Shannon water extraction plan a capital pain in Limerick

RIVER: ANGER AT €1.2BN PLAN TO DIRECT WATER TO DUBLIN

Nick Rabbitts

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Nick Rabbitts

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nick@limerickleader.ie

Shannon water extraction plan a capital pain in Limerick

Gerry Siney: ‘Plan will leave Shannon shadow of former self’

PLANS to redirect 330m litres a day from the Shannon up to Dublin will leave the mighty river “a shadow of its former self”.

That’s the view of Gerry Siney, of the River Shannon Protection Alliance, who also warned of the economic detriment to the €1.2bn proposals unveiled yesterday by Irish Water.

As part of a huge project, Irish Water is planning a 170km pipeline from Parteen to Peamount in West Dublin, with the aim to supply the equivalent of 125 Olympic-sized swimming pools to the capital and the midlands on a daily basis.

Irish Water argues that the population of the Greater Dublin area will rise to over two million  by 2050, leading to the necessity of the extra water.

But there is anger in Limerick, with Independent councillor John Gilligan saying the move will represent “the greatest disaster not just from an ecological point of view, but from a financial point of view we have experienced in many years.”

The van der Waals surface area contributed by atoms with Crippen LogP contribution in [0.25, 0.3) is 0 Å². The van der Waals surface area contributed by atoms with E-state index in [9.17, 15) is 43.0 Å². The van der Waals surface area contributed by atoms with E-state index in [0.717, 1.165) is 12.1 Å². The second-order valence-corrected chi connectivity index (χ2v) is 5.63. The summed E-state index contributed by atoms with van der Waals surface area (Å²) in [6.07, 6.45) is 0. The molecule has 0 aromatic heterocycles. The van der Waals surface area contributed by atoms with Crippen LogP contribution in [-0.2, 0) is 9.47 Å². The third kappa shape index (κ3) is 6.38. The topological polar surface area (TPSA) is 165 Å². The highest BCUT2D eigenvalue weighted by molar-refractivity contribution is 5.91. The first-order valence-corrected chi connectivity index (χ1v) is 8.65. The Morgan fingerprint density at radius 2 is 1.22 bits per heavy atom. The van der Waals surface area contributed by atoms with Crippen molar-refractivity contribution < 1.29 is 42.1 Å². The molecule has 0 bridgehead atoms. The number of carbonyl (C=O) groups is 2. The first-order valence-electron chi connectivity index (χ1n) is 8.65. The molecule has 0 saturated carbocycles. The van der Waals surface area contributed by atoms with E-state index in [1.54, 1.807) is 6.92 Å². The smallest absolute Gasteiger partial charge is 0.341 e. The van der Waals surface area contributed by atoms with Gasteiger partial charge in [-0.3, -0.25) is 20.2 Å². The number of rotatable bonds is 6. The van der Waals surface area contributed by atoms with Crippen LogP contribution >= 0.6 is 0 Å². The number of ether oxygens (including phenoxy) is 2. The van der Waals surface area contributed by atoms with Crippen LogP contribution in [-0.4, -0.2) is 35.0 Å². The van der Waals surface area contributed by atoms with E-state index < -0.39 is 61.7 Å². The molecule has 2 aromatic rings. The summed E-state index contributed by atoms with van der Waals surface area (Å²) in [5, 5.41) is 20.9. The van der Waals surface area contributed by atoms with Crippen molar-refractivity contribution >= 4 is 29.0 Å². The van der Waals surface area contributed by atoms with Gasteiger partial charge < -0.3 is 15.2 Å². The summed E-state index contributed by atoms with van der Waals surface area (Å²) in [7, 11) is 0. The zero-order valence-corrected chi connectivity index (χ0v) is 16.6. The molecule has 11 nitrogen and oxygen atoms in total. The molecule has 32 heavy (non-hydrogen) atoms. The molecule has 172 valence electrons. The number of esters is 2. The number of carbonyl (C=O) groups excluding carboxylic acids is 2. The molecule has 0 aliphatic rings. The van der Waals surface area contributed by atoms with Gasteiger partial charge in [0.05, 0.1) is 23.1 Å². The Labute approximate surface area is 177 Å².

Mr Siney said the move could lead to a decline in business at Limerick Port.

“We rely on the fast-flow of the river, and the strength of the flow in the river to clear the shipping channels. If that does not happen, ships will not reach Limerick Port,” he claimed, “There is an immediate economic impact there.”

He confirmed the alliance will be “making the strongest case” possible against the plan, stressing: “This is not a fait accompli”.

“It is a proposal, and it cannot go ahead without planning approval from An Bord Pleanala. We are lobbying to get this shut down before it reaches this point,” Mr Siney told the Limerick Leader.

He also said Irish Water’s claims of 330m litres a day going to Dublin do not wash.

“I think this will be the thin end of the wedge. They say they won’t exceed it, but we don’t accept this,” he said.

Cllr Gilligan, who has long campaigned against the move, said other options would be “far cheaper and far easier”.

“When London was short of water less than ten years ago, it built a special unit which was more cost-effective than what they are planning to do,” he said.

The Independent member also warned that the proposals could lead to private control of Ireland’s water supply.

“Irish Water is going to put all its eggs in one basket and pump water to Dublin. It is then very easy to control. Once they control that, they control everything else. In the not too distant future, if we are not careful – and I don’t think our government are – we will have multi-nationals owning the water. They will dictate where it goes, and how much it costs,” he warned.